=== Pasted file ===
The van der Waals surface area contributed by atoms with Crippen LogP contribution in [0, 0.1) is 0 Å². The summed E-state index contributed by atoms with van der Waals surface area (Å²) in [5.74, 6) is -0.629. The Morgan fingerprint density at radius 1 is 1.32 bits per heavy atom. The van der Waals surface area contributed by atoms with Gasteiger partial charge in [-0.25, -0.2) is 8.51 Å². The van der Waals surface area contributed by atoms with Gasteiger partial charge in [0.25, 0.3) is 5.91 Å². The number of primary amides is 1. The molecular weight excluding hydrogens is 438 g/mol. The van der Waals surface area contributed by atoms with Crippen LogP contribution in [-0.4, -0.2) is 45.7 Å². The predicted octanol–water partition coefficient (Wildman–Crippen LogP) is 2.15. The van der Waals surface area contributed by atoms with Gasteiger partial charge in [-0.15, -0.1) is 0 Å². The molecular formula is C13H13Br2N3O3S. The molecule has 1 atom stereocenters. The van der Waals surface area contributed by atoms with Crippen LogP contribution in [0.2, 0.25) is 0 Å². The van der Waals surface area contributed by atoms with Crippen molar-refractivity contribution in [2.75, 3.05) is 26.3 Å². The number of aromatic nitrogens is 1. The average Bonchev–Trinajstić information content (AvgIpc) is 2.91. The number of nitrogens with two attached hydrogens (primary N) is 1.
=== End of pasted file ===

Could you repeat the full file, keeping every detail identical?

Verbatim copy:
The van der Waals surface area contributed by atoms with Crippen LogP contribution in [0, 0.1) is 0 Å². The summed E-state index contributed by atoms with van der Waals surface area (Å²) in [5.74, 6) is -0.629. The Morgan fingerprint density at radius 1 is 1.32 bits per heavy atom. The van der Waals surface area contributed by atoms with Gasteiger partial charge in [-0.25, -0.2) is 8.51 Å². The van der Waals surface area contributed by atoms with Gasteiger partial charge in [0.25, 0.3) is 5.91 Å². The number of primary amides is 1. The molecular weight excluding hydrogens is 438 g/mol. The van der Waals surface area contributed by atoms with Crippen LogP contribution in [-0.4, -0.2) is 45.7 Å². The predicted octanol–water partition coefficient (Wildman–Crippen LogP) is 2.15. The van der Waals surface area contributed by atoms with Gasteiger partial charge in [-0.15, -0.1) is 0 Å². The molecular formula is C13H13Br2N3O3S. The molecule has 1 atom stereocenters. The van der Waals surface area contributed by atoms with Crippen LogP contribution in [0.2, 0.25) is 0 Å². The van der Waals surface area contributed by atoms with Crippen molar-refractivity contribution in [2.75, 3.05) is 26.3 Å². The number of aromatic nitrogens is 1. The average Bonchev–Trinajstić information content (AvgIpc) is 2.91. The number of nitrogens with two attached hydrogens (primary N) is 1.